Review by Budd Bailey
There’s something inherently charming about minor league baseball.
It represents something of a throwback to a bygone era. For more than a hundred years, young baseball players have been working their way up a ladder in the hopes of reaching a dream of playing in the major leagues. Most of them don’t make it, but a few do – enough to keep the pipeline filed.
It’s also a reminder of how some of the smaller cities and towns of America used to take enormous pride in their teams, with the population pitching in to help keep the team going. Minor-league teams often were right on the margins between success and failure, and community support was essential. The ballparks usually were a little substandard, but still quaint in their own way.
Things have changed in the last quarter-century. The minor league teams often were bought in individuals and groups who updated business practices and tried to make it more of a money-making operations. Meanwhile, the majors have taken more control of the entire operation, mandating improvements that might have been necessary but were a little heavy-handed in the process – such as reducing the number of teams. Still, baseball fans of a certain type enjoy the atmosphere; some even plan their vacations around visiting new stadiums (although the word “park” seems so much more appropriate in this context.)
Enter Ryan McGee. He currently is an ESPN writer and radio host, but he still remembers where he came from. His first job after college was as an intern with the Asheville (N.C.) Tourists in 1994. It was such a small operation that McGee worked practically in every department. You learn a lot that way, and they even paid him for it – $100 a week. No, kids, that wasn’t a great deal of money back then. The occasional $50 handshake from the boss helped make ends meet.
Now he’s gone back into his past and revisited those days. The resulting book is called “Welcome to the Circus of Baseball,” and it’s as sweet as the memory of a first love.
When McGee arrived, the minors hadn’t quite made the transition out of mom-and-pop status yet. There was about one computer in the entire business, and not many more full-time employees. The few veterans had a ton of information in their heads, such as knowing to alter concession stand item orders by the night’s promotion. The three or four interns (depending on the time of year) were sort of like utility infielders. They traded roles during the course of the season, and sometimes had to be slotted into something unfamiliar during emergencies.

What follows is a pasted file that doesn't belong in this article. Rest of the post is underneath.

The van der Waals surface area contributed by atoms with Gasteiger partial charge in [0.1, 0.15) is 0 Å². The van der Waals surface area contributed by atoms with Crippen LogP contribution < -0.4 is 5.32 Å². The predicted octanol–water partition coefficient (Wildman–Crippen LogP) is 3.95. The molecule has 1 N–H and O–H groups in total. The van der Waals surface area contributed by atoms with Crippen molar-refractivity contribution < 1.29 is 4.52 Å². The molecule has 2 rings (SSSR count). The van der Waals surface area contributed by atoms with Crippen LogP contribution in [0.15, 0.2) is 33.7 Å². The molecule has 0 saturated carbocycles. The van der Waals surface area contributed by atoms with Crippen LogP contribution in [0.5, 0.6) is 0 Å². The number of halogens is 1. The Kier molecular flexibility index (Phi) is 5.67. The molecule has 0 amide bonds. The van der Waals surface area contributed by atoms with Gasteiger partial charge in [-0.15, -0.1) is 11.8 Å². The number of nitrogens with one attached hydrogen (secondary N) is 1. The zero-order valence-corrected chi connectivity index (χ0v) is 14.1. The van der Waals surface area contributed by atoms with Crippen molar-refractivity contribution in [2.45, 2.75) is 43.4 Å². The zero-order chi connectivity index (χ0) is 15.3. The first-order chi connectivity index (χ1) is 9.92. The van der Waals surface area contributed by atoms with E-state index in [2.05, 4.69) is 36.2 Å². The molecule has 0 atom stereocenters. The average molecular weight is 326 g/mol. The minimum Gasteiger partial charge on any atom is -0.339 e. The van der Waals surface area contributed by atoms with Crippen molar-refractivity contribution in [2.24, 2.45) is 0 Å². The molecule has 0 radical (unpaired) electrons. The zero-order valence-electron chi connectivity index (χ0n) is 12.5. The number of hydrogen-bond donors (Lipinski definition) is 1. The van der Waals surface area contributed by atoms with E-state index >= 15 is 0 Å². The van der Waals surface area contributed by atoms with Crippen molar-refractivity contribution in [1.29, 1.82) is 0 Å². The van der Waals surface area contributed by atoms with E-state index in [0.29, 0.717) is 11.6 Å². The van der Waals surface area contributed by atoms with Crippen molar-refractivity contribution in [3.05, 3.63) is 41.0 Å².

There are stories along the way, of course. McGee lost a memorable battle with an ice cream machine at one point, and the resulting damage was a little less than tasty. The rookie employee one time was part of the grounds crew, and had to haul the tarp out on the field during a storm. McGee was thrown six feet up in the air while holding the tarp, one of the risks of that particular profession. the league’s All-Star Game, some quarreling during the official photo of all the teams’ mascots resulted in punches being thrown. Ouch.
The funny part for me is that a few names were thrown about during the course of the book that were familiar. Jack Lamabe was the pitching coach; he threw for the Red Sox and Cardinals, among others, in the Sixties. I had his baseball card, of course. Fred Kendall, an opposing manager in 1994, played in Elmira, N.Y., in the late Sixties when I lived there. He reportedly dated the secretary in our junior high school guidance department. We all thought that was a really good move on his part.
The Tourists’ manager was Tony Torchia. Not only do I remember him as an Eastern League player in Elmira in the 1960s, but he was an Eastern League manager in the 1980s in the Red Sox system. I still remember him telling reporters a story about how some of his players one night were walking down a hotel corridor in Buffalo when a prostitute was physically thrown out of a room in front of them. Torchia said, “The players have to get used to dealing with odd things. They’ll have a lot of pressure on them if them make the majors. It’s a different sort of pressure here, but they still have to learn to cope with it.”
If you think Torchia’s words can be applied to what McGee went through in Asheville, at least in a general way, you’re thinking what I’m thinking.
McGee had to get in touch with the old gang in Asheville in order to write “Welcome to the Circus of Baseball.” It sounds like he had a great time doing so, to the point where McGee probably received more enjoyment writing the book than most people will have reading it. That’s more of a comment on the unexpected pleasures of “paying your dues” when you are young and relatively stupid.
McGee still loves minor league baseball, to the point where he keeps tracks of stadiums that he’s visited. If you fit into that relatively narrow demographic, you’ll probably get some enjoyment out of this quick and pleasant read.
(Follow Budd on Twitter @WDX2BB)
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